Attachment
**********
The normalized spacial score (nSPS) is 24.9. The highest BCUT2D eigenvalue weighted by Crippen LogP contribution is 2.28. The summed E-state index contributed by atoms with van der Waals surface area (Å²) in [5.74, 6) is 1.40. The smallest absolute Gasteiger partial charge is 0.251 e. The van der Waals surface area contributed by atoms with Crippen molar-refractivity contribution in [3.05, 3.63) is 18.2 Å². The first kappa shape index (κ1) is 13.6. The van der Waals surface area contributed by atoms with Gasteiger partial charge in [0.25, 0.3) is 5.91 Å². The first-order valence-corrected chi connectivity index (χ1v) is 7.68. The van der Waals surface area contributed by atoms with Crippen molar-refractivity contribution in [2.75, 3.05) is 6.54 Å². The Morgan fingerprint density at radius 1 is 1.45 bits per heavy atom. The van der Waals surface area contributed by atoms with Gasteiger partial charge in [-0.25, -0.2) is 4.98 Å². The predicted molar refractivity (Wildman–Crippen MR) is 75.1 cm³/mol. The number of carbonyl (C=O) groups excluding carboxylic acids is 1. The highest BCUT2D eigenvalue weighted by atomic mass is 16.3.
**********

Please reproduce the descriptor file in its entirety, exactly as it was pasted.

The normalized spacial score (nSPS) is 24.9. The highest BCUT2D eigenvalue weighted by Crippen LogP contribution is 2.28. The summed E-state index contributed by atoms with van der Waals surface area (Å²) in [5.74, 6) is 1.40. The smallest absolute Gasteiger partial charge is 0.251 e. The van der Waals surface area contributed by atoms with Crippen molar-refractivity contribution in [3.05, 3.63) is 18.2 Å². The first kappa shape index (κ1) is 13.6. The van der Waals surface area contributed by atoms with Gasteiger partial charge in [0.25, 0.3) is 5.91 Å². The first-order valence-corrected chi connectivity index (χ1v) is 7.68. The van der Waals surface area contributed by atoms with Crippen molar-refractivity contribution in [2.75, 3.05) is 6.54 Å². The Morgan fingerprint density at radius 1 is 1.45 bits per heavy atom. The van der Waals surface area contributed by atoms with Gasteiger partial charge in [-0.25, -0.2) is 4.98 Å². The predicted molar refractivity (Wildman–Crippen MR) is 75.1 cm³/mol. The number of carbonyl (C=O) groups excluding carboxylic acids is 1. The highest BCUT2D eigenvalue weighted by atomic mass is 16.3.